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Surveillance for violent deaths -- National Violent Death Reporting System, 16 states, 2006
  • Published Date:
    March 29, 2009
Filetype[PDF-979.46 KB]


Details:
  • Corporate Authors:
    National Center for Injury Prevention and Control (U.S.), Division of Violence Prevention. ; Centers for Disease Control and Prevention (U.S.) ; National Center for Injury Prevention and Control (U.S.), Office of Statistics and Programming.
  • Pubmed ID:
    19305379
  • Description:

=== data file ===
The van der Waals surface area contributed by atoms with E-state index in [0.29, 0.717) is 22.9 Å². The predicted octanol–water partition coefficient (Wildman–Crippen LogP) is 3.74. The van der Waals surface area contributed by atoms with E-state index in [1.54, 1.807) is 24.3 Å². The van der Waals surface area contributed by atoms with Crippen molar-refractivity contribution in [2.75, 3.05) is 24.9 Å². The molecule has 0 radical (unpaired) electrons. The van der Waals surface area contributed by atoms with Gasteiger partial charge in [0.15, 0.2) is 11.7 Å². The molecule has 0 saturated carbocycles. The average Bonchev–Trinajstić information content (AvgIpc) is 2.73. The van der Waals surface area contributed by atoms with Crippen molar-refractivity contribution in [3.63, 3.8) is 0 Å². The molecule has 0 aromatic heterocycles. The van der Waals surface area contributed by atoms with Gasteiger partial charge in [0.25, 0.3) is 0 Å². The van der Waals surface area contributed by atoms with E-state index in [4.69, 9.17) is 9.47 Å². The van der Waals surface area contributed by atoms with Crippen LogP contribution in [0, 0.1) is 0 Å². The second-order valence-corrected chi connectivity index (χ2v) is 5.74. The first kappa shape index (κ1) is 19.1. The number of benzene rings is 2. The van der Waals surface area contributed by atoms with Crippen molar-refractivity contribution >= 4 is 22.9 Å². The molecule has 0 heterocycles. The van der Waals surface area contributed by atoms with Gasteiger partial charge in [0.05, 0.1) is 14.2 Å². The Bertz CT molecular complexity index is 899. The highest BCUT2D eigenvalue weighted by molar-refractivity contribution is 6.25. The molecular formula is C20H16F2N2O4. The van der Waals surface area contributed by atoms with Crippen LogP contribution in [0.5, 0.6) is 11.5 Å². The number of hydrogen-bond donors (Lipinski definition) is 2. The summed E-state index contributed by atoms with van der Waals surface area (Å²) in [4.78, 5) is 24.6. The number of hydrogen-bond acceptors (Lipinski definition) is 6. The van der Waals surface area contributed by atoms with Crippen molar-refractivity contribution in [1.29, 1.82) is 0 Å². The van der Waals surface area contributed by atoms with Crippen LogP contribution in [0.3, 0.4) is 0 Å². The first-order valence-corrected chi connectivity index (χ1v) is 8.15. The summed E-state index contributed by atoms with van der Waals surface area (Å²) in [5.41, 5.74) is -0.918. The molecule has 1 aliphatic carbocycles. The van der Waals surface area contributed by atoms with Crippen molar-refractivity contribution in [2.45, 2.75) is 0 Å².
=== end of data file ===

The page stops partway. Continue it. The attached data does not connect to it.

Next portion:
Problem/Condition: An estimated 50,000 persons die annually in the United States as a result of violence-related injuries. This report summarizes data from CDC's National Violent Death Reporting System (NVDRS) regarding violent deaths from 16 U.S. states for 2006. Results are reported by sex, age group, race/ethnicity, marital status, location of injury, method of injury, circumstances of injury, and other selected characteristics. Reporting Period Covered: 2006. Description of System: NVDRS collects data regarding violent deaths obtained from death certificates, coroner/medical examiner reports, and law enforcement reports. NVDRS began operation in 2003 with seven states (Alaska, Maryland, Massachusetts, New Jersey, Oregon, South Carolina, and Virginia) participating; six states (Colorado, Georgia, North Carolina, Oklahoma, Rhode Island, and Wisconsin) joined in 2004 and four (California, Kentucky, New Mexico, and Utah) in 2005, for a total of 17 states. This report includes data from 16 states that collected statewide data; data from California are not included in this report because NVDRS has been implemented only in a limited number of California cities and counties rather than statewide. Results: For 2006, a total of 15,007 fatal incidents involving 15,395 violent deaths occurred in the 16 NVDRS states included in this report. The majority (55.9%) of deaths were suicides, followed by homicides and deaths involving legal intervention (e.g. a suspect is killed by a law enforcement officer in the line of duty)(28.2%), violent deaths of undetermined intent (15.1%), and unintentional firearm deaths (0.7%). Suicides occurred at higher rates among males, American Indians/Alaska Natives (AI/ANs), non-Hispanic whites, and persons aged 45--54 years and occurred most often in a house or apartment and involved the use of firearms. Suicides were precipitated primarily by mental-health, intimate-partner, or physical-health problems or by a crisis during the preceding 2 weeks. Homicides occurred at higher rates among males and persons aged 20--24 years; rates were highest among non-Hispanic black males. The majority of homicides involved the use of a firearm and occurred in a house or apartment or on a street/highway. Homicides were precipitated primarily by arguments and interpersonal conflicts or in conjunction with another crime. Other manners of death and special situations or populations also are highlighted in this report. Interpretation: This report provides a detailed summary of data concerning violent deaths collected by NVDRS for 2006. The results indicate that violent deaths resulting from self-inflicted or interpersonal violence affected adults aged 20--54 years, males, and certain minority populations disproportionately. For many types of violent death, relationship problems, interpersonal conflicts, mental-health problems, and recent crises were among the primary precipitating factors. Because additional information might be reported subsequently as participating states update their findings, the data provided in this report are preliminary. Public Health Action: For the occurrence of violent deaths in the United States to be better understood and ultimately prevented, accurate, timely, and comprehensive surveillance data are necessary. NVDRS data can be used to track the occurrence of violence-related fatal injuries and assist public health authorities in the development, implementation, and evaluation of programs and policies to reduce and prevent violent deaths at the national, state, and local levels. The continued development and expansion of NVDRS is essential to CDC's efforts to reduce the personal, familial, and societal costs of violence. Further efforts are needed to increase the number of states participating in NVDRS, with an ultimate goal of full national representation.

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